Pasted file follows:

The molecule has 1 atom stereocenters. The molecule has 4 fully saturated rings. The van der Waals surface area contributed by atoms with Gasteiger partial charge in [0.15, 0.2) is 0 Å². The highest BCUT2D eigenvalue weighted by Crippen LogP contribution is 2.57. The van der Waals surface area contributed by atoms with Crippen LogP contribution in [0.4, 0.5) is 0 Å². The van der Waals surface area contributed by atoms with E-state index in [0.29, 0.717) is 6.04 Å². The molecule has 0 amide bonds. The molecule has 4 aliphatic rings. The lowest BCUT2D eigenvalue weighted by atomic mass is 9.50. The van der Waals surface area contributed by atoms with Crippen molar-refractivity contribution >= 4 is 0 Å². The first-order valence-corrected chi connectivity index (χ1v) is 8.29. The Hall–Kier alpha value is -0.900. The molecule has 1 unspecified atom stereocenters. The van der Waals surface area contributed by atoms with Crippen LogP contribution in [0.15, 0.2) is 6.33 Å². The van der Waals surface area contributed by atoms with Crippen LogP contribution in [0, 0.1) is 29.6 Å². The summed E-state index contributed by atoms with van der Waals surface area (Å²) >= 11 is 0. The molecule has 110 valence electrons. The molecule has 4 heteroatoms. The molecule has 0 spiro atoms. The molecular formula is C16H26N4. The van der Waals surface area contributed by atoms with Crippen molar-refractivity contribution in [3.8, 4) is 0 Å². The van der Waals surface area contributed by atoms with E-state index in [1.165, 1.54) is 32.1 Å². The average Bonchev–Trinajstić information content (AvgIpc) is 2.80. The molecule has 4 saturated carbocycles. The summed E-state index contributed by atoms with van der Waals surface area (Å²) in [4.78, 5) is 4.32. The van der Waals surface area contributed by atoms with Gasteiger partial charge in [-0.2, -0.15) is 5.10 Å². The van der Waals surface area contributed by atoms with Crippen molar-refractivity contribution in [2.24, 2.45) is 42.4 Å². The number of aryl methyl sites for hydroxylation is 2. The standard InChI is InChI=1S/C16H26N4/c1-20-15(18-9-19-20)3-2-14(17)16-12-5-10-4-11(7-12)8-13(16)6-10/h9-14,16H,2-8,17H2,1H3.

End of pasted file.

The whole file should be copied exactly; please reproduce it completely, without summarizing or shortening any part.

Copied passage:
The molecule has 1 atom stereocenters. The molecule has 4 fully saturated rings. The van der Waals surface area contributed by atoms with Gasteiger partial charge in [0.15, 0.2) is 0 Å². The highest BCUT2D eigenvalue weighted by Crippen LogP contribution is 2.57. The van der Waals surface area contributed by atoms with Crippen LogP contribution in [0.4, 0.5) is 0 Å². The van der Waals surface area contributed by atoms with E-state index in [0.29, 0.717) is 6.04 Å². The molecule has 0 amide bonds. The molecule has 4 aliphatic rings. The lowest BCUT2D eigenvalue weighted by atomic mass is 9.50. The van der Waals surface area contributed by atoms with Crippen molar-refractivity contribution >= 4 is 0 Å². The first-order valence-corrected chi connectivity index (χ1v) is 8.29. The Hall–Kier alpha value is -0.900. The molecule has 1 unspecified atom stereocenters. The van der Waals surface area contributed by atoms with Crippen LogP contribution in [0.15, 0.2) is 6.33 Å². The van der Waals surface area contributed by atoms with Crippen LogP contribution in [0, 0.1) is 29.6 Å². The summed E-state index contributed by atoms with van der Waals surface area (Å²) >= 11 is 0. The molecule has 110 valence electrons. The molecule has 4 heteroatoms. The molecule has 0 spiro atoms. The molecular formula is C16H26N4. The van der Waals surface area contributed by atoms with Crippen molar-refractivity contribution in [3.8, 4) is 0 Å². The van der Waals surface area contributed by atoms with E-state index in [1.165, 1.54) is 32.1 Å². The average Bonchev–Trinajstić information content (AvgIpc) is 2.80. The molecule has 4 saturated carbocycles. The summed E-state index contributed by atoms with van der Waals surface area (Å²) in [4.78, 5) is 4.32. The van der Waals surface area contributed by atoms with Gasteiger partial charge in [-0.2, -0.15) is 5.10 Å². The van der Waals surface area contributed by atoms with Crippen molar-refractivity contribution in [2.24, 2.45) is 42.4 Å². The number of aryl methyl sites for hydroxylation is 2. The standard InChI is InChI=1S/C16H26N4/c1-20-15(18-9-19-20)3-2-14(17)16-12-5-10-4-11(7-12)8-13(16)6-10/h9-14,16H,2-8,17H2,1H3.